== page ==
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Gurdev Singh, Patiala Vs. Baldev Singh, M.L.A., Patiala - Court Judgment

LegalCrystal Citation
SubjectElection
CourtSupreme Court of India
Decided On
Case NumberCivil Appeal No. 158 of 1978
Judge
Reported inAIR1979SC731; (1979)3SCC598; 1978(10)LC904(SC)
ActsRepresentation of the People Act, 1951 - Sections 123(5)
AppellantGurdev Singh, Patiala
RespondentBaldev Singh, M.L.A., Patiala
Excerpt:
.....practice under section 123 (5) - evidence adduced totally failed in proving that respondent hired trucks for free conveyance of electors to polling booths and back - held, election valid. - [a.n. grover,; j.c. shah and; k.s. hedge, jj.] the assessee was a private company incorporated under the indian companies act, 1913. in january 1956 the company voluntarily filed returns under s. 22(3) of the income--tax act, 1922 showing losses for the assessment years 1953-54 and 1954-55. no notice had been served on the company under s. 22(2) of the act. the income-tax officer held that since the returns had been filed after the statutory period the company was not entitled to carry forward the losses for both the years in the subsequent assessments. the appellate assistant commissioner..........came to the office of the truck operators' union, patran, with the assistance of harpal singh. he hired truck no. pup 1879 owned by harbans singh randhawa resident of patran, truck no. pup 9635 owned by mewa singh of patran, truck no. 3331 owned by pnp hardial singh of patran, and truck no. puv no. 2749 owned by jagir singh and zora singh resident of village nial. these trucks were hired to carry voter from their villages free of charge to cast their votes at the polling stations meant for those villages on 12.6.1977. the fare was fixed @ rs. 100/- per each truck the details regarding various trucks used at the various polling booths with the names of the witnesses that travelled in the trucks were also furnished. the allegation were denied by the respondent who stated that the names.....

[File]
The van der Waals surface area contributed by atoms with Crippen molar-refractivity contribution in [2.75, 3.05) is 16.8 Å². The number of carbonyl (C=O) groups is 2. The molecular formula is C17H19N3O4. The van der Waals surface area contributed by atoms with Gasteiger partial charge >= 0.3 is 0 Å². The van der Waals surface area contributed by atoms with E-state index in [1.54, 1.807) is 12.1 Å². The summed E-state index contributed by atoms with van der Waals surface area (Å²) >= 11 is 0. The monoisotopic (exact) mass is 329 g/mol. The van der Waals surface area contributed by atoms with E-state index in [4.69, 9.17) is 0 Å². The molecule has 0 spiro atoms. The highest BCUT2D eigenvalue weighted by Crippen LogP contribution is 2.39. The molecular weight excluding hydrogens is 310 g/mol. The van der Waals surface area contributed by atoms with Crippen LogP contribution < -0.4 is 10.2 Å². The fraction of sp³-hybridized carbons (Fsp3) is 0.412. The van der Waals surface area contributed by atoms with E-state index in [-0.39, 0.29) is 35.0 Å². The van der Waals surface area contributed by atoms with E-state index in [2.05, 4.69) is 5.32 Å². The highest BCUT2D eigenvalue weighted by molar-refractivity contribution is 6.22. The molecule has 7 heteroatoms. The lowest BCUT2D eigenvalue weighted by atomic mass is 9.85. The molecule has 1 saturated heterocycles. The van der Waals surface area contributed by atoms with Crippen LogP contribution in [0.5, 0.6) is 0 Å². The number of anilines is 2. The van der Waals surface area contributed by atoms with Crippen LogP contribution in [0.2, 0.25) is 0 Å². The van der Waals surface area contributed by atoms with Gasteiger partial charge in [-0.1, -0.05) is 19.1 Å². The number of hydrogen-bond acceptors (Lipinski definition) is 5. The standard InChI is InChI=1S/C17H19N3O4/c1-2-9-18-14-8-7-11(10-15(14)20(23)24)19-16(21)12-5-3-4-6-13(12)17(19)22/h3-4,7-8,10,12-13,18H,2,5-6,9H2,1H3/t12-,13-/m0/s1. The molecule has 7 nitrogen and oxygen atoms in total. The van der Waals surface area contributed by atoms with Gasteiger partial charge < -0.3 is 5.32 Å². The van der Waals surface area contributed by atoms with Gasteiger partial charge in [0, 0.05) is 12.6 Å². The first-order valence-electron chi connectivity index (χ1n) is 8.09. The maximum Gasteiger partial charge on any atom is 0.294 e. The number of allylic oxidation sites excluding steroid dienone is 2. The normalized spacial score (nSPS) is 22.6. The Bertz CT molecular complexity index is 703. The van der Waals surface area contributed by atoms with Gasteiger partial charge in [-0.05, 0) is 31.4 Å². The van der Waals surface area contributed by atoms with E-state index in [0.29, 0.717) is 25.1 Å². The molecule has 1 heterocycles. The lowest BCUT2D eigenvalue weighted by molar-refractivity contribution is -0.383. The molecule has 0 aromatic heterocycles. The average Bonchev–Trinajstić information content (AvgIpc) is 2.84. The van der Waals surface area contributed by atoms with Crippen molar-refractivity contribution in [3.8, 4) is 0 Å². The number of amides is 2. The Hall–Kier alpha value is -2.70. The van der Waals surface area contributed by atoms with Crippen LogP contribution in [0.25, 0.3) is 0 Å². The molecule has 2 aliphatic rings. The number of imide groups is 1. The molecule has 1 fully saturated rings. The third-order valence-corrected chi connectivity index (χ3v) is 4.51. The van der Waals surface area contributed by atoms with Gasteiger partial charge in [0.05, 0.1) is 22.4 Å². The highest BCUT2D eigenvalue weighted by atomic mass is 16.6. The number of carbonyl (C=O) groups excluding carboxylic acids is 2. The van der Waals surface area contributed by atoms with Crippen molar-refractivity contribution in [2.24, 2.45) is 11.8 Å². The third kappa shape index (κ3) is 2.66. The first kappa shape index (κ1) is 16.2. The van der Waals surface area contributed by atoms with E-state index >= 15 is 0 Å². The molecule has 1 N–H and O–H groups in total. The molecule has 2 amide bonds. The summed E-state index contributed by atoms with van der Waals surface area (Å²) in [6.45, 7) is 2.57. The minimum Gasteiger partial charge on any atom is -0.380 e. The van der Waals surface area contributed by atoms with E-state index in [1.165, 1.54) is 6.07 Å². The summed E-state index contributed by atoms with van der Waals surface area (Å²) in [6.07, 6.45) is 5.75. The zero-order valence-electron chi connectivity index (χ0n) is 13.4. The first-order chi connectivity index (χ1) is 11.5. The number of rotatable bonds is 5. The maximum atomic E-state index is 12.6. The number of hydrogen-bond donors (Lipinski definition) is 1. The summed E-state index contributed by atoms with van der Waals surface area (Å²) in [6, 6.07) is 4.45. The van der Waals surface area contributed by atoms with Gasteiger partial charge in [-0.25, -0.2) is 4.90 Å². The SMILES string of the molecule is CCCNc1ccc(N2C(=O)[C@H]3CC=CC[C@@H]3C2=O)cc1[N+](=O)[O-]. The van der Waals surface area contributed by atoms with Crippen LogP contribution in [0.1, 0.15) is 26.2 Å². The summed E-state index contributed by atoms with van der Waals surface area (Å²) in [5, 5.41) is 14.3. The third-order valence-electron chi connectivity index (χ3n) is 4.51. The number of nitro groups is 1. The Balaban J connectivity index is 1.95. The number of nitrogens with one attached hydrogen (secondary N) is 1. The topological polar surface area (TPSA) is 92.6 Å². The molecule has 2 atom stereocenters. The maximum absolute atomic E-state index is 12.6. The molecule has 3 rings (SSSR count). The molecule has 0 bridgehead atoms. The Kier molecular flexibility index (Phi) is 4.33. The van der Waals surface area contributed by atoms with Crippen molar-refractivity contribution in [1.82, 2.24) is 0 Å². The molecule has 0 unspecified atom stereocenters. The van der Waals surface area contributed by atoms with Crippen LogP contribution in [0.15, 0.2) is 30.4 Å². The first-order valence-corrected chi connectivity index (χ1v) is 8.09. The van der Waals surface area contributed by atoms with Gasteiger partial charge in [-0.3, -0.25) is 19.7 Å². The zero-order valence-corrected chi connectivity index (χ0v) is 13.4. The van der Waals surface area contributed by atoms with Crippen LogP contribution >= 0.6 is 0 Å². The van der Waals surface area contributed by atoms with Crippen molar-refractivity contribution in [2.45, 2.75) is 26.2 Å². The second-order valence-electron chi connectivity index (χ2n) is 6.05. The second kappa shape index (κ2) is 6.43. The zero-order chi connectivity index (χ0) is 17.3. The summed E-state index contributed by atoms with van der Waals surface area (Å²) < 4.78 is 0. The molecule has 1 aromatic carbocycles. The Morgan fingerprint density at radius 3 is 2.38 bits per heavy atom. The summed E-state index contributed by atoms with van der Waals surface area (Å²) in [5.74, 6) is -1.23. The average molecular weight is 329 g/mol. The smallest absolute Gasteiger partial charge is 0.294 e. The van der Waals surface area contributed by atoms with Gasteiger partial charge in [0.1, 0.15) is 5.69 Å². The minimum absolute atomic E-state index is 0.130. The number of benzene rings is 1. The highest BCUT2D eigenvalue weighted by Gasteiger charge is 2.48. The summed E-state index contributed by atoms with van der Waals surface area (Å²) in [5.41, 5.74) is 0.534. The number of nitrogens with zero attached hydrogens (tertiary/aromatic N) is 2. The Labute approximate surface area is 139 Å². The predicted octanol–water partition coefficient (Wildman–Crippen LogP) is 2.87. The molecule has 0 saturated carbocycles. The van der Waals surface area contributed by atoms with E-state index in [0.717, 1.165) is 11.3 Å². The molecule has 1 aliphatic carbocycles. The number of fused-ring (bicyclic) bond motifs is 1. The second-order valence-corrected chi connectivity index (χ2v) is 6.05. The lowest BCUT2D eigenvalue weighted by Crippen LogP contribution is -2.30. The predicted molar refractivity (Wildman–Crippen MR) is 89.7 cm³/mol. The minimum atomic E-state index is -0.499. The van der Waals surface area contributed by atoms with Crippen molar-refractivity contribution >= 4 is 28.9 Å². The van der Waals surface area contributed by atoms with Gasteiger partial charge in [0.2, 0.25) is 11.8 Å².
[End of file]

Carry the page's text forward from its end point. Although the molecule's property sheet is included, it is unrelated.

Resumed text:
Judgment:

P.S. Kailasam, J.

1. This appeal is preferred by Gurdev Singh, unsuccessful candidate in election to the Punjab Assembly from Shauntrana reserve constituency which was held in 1977 under Section 116A of the Representation of the People Act, 1951 against the judgment of the Punjab High Court dismissing the election petition.